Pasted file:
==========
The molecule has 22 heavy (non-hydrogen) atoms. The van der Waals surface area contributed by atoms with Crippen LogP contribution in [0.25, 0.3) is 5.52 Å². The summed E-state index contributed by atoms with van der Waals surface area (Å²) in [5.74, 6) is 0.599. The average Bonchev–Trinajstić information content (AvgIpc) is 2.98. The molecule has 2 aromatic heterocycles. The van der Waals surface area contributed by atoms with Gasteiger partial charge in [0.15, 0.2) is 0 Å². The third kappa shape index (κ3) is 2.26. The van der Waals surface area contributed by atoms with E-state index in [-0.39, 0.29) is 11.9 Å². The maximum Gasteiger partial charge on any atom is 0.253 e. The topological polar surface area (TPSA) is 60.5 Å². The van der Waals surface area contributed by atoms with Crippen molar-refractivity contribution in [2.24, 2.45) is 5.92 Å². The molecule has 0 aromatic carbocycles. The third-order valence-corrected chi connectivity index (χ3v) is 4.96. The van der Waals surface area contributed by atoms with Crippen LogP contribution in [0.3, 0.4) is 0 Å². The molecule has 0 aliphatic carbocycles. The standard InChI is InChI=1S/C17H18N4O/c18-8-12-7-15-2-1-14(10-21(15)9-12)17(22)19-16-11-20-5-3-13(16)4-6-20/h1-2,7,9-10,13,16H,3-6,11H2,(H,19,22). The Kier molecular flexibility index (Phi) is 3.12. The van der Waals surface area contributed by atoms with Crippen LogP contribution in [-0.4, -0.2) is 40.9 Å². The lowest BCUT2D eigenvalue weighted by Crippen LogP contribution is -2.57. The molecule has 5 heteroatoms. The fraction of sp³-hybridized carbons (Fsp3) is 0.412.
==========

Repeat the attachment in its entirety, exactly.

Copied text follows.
The molecule has 22 heavy (non-hydrogen) atoms. The van der Waals surface area contributed by atoms with Crippen LogP contribution in [0.25, 0.3) is 5.52 Å². The summed E-state index contributed by atoms with van der Waals surface area (Å²) in [5.74, 6) is 0.599. The average Bonchev–Trinajstić information content (AvgIpc) is 2.98. The molecule has 2 aromatic heterocycles. The van der Waals surface area contributed by atoms with Gasteiger partial charge in [0.15, 0.2) is 0 Å². The third kappa shape index (κ3) is 2.26. The van der Waals surface area contributed by atoms with E-state index in [-0.39, 0.29) is 11.9 Å². The maximum Gasteiger partial charge on any atom is 0.253 e. The topological polar surface area (TPSA) is 60.5 Å². The van der Waals surface area contributed by atoms with Crippen molar-refractivity contribution in [2.24, 2.45) is 5.92 Å². The molecule has 0 aromatic carbocycles. The third-order valence-corrected chi connectivity index (χ3v) is 4.96. The van der Waals surface area contributed by atoms with Crippen LogP contribution in [0.3, 0.4) is 0 Å². The molecule has 0 aliphatic carbocycles. The standard InChI is InChI=1S/C17H18N4O/c18-8-12-7-15-2-1-14(10-21(15)9-12)17(22)19-16-11-20-5-3-13(16)4-6-20/h1-2,7,9-10,13,16H,3-6,11H2,(H,19,22). The Kier molecular flexibility index (Phi) is 3.12. The van der Waals surface area contributed by atoms with Crippen LogP contribution in [-0.4, -0.2) is 40.9 Å². The lowest BCUT2D eigenvalue weighted by Crippen LogP contribution is -2.57. The molecule has 5 heteroatoms. The fraction of sp³-hybridized carbons (Fsp3) is 0.412.